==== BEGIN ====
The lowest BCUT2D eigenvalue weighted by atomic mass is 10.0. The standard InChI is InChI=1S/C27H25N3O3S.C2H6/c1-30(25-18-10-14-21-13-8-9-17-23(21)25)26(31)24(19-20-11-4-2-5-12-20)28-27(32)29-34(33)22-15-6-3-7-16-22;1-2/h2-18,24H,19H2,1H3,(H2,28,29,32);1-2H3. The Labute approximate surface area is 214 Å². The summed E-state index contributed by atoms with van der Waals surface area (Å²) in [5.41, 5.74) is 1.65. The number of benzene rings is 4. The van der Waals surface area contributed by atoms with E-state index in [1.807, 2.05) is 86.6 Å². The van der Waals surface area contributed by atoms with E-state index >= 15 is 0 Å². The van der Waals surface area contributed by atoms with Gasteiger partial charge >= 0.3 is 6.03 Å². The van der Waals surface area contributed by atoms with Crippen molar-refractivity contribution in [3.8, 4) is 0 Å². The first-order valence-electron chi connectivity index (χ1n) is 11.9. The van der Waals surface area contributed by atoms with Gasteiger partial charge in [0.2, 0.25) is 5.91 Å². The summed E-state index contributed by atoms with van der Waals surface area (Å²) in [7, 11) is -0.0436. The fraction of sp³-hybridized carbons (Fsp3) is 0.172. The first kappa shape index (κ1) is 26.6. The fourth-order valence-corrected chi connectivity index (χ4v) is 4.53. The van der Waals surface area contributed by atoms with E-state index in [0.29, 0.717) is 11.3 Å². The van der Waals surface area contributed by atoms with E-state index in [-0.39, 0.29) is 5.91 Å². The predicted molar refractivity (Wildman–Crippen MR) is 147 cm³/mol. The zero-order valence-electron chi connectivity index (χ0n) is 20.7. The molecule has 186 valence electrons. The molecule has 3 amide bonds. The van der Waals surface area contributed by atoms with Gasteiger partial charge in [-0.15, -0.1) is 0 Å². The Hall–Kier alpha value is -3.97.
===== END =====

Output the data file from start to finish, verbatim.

The lowest BCUT2D eigenvalue weighted by atomic mass is 10.0. The standard InChI is InChI=1S/C27H25N3O3S.C2H6/c1-30(25-18-10-14-21-13-8-9-17-23(21)25)26(31)24(19-20-11-4-2-5-12-20)28-27(32)29-34(33)22-15-6-3-7-16-22;1-2/h2-18,24H,19H2,1H3,(H2,28,29,32);1-2H3. The Labute approximate surface area is 214 Å². The summed E-state index contributed by atoms with van der Waals surface area (Å²) in [5.41, 5.74) is 1.65. The number of benzene rings is 4. The van der Waals surface area contributed by atoms with E-state index in [1.807, 2.05) is 86.6 Å². The van der Waals surface area contributed by atoms with E-state index >= 15 is 0 Å². The van der Waals surface area contributed by atoms with Gasteiger partial charge >= 0.3 is 6.03 Å². The van der Waals surface area contributed by atoms with Crippen molar-refractivity contribution in [3.8, 4) is 0 Å². The first-order valence-electron chi connectivity index (χ1n) is 11.9. The van der Waals surface area contributed by atoms with Gasteiger partial charge in [0.2, 0.25) is 5.91 Å². The summed E-state index contributed by atoms with van der Waals surface area (Å²) in [7, 11) is -0.0436. The fraction of sp³-hybridized carbons (Fsp3) is 0.172. The first kappa shape index (κ1) is 26.6. The fourth-order valence-corrected chi connectivity index (χ4v) is 4.53. The van der Waals surface area contributed by atoms with E-state index in [0.29, 0.717) is 11.3 Å². The van der Waals surface area contributed by atoms with E-state index in [-0.39, 0.29) is 5.91 Å². The predicted molar refractivity (Wildman–Crippen MR) is 147 cm³/mol. The zero-order valence-electron chi connectivity index (χ0n) is 20.7. The molecule has 186 valence electrons. The molecule has 3 amide bonds. The van der Waals surface area contributed by atoms with Gasteiger partial charge in [-0.15, -0.1) is 0 Å². The Hall–Kier alpha value is -3.97.